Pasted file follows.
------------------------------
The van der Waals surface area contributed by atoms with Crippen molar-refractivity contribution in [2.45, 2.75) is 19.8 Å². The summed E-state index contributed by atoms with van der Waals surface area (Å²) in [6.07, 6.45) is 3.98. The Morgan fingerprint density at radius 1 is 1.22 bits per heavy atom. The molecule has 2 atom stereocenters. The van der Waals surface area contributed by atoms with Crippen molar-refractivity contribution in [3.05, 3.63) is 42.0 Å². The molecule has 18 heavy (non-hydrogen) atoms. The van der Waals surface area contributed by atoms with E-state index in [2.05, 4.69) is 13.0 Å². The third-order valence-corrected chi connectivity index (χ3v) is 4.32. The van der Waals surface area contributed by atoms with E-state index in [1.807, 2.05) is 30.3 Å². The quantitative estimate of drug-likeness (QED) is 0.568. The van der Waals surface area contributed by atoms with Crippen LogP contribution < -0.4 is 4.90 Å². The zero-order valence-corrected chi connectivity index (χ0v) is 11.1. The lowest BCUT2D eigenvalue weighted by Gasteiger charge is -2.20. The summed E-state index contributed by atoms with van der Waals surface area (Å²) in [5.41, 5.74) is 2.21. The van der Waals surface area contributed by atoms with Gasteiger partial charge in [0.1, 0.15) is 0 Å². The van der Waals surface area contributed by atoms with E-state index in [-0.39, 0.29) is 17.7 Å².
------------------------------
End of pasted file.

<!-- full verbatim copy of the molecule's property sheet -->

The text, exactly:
The van der Waals surface area contributed by atoms with Crippen molar-refractivity contribution in [2.45, 2.75) is 19.8 Å². The summed E-state index contributed by atoms with van der Waals surface area (Å²) in [6.07, 6.45) is 3.98. The Morgan fingerprint density at radius 1 is 1.22 bits per heavy atom. The molecule has 2 atom stereocenters. The van der Waals surface area contributed by atoms with Crippen molar-refractivity contribution in [3.05, 3.63) is 42.0 Å². The molecule has 18 heavy (non-hydrogen) atoms. The van der Waals surface area contributed by atoms with E-state index in [2.05, 4.69) is 13.0 Å². The third-order valence-corrected chi connectivity index (χ3v) is 4.32. The van der Waals surface area contributed by atoms with E-state index in [1.807, 2.05) is 30.3 Å². The quantitative estimate of drug-likeness (QED) is 0.568. The van der Waals surface area contributed by atoms with Crippen LogP contribution < -0.4 is 4.90 Å². The zero-order valence-corrected chi connectivity index (χ0v) is 11.1. The lowest BCUT2D eigenvalue weighted by Gasteiger charge is -2.20. The summed E-state index contributed by atoms with van der Waals surface area (Å²) in [5.41, 5.74) is 2.21. The van der Waals surface area contributed by atoms with Gasteiger partial charge in [0.1, 0.15) is 0 Å². The van der Waals surface area contributed by atoms with E-state index in [-0.39, 0.29) is 17.7 Å².